Some Developers Say Apple Letting Apps Like Netflix and Spotify Share a Link to Web for Account Sign-Up Isn’t Enough

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Apple on Wednesday evening announced that, starting in early 2022, it will allow developers of “reader” apps to include an in-app link to their website for users to set up or manage an account. “Reader” apps allow a user to access previously purchased content or subscription-based content for digital magazines, newspapers, books, audio, music, and video, according to Apple, such as Netflix, Spotify, and the Amazon Kindle app.

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Following the announcement, some developers have said Apple’s decision is not good enough.

For starters, some have criticized Apple’s plan to let developers share only “a single link” to their website to help users set up and manage their account. Apple is still considering the types of wording it will let developers use for these links, according to The Irish Independent‘s Adrian Weckler, but some developers doubt that Apple will let them mention that customers can save money by signing up outside of the app.

Tweetbot co-creator Paul Haddad expressed disappointment that smaller developers “now have to subsidize all these big publishers” given that Apple’s in-app link allowance will be limited to “reader” apps, many of which are owned by large companies. At the center of the concerns is Apple’s 15% to 30% commission on in-app purchases of digital goods and the inability for developers to offer their own payment methods through the App Store.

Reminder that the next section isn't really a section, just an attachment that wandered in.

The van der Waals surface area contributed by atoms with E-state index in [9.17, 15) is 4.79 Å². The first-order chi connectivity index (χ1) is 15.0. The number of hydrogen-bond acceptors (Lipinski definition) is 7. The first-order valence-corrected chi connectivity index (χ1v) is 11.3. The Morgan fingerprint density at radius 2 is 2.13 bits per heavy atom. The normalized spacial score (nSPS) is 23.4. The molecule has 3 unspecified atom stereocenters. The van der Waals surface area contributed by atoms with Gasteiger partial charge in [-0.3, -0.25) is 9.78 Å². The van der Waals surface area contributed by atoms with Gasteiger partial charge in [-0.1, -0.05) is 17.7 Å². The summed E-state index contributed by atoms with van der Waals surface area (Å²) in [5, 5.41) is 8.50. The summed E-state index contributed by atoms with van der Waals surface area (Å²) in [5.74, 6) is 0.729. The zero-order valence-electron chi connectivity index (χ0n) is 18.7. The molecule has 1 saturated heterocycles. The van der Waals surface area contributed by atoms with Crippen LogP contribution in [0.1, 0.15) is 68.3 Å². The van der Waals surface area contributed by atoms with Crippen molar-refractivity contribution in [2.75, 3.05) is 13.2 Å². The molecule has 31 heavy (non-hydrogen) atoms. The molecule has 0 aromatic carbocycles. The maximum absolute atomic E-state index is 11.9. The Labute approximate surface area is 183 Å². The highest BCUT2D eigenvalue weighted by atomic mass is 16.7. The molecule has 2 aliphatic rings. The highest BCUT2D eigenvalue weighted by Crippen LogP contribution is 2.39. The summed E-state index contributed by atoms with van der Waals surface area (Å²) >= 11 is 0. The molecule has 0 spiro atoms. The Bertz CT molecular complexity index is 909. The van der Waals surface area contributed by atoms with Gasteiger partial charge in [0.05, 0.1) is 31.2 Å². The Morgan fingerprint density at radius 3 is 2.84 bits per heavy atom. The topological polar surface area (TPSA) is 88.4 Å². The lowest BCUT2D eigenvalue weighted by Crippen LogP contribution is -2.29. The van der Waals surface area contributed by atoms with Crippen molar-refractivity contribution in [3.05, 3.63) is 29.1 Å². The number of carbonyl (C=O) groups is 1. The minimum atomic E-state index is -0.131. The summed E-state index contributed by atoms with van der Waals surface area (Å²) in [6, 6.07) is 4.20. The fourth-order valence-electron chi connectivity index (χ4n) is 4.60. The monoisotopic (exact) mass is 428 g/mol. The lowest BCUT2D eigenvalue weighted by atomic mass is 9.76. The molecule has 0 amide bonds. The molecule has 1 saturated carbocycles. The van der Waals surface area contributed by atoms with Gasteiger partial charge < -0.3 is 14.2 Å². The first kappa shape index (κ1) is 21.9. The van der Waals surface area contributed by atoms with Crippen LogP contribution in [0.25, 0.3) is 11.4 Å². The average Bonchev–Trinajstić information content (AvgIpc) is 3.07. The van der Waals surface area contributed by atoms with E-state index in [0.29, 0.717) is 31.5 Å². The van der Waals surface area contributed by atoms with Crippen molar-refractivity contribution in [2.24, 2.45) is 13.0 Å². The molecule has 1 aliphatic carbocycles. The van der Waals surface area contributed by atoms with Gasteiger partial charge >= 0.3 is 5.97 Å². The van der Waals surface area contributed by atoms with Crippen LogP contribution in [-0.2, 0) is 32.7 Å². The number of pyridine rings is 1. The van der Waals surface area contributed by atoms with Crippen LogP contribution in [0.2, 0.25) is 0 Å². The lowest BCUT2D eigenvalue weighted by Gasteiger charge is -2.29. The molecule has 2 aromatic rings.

Other developers and critics have expressed that Apple is doing the “minimum” possible to address longstanding App Store antitrust concerns.

Apple said its decision to allow “reader” apps to include an in-app link to their website for account management closes an investigation by the Japan Fair Trade Commission over suspected violation of Japan’s Antimonopoly Act, although Apple said the change will apply globally.

Apple’s announcement about “reader” apps came less than a week after the company reached a $100 million settlement that, pending court approval, will resolve a class action lawsuit from U.S. developers who alleged that Apple has a monopoly on the distribution of iOS apps and in-app purchases. Apple said it will be making a few App Store changes as part of that settlement, such as letting developers email customers about payment options outside of their iOS app, but some developers were likewise not impressed with the concessions.

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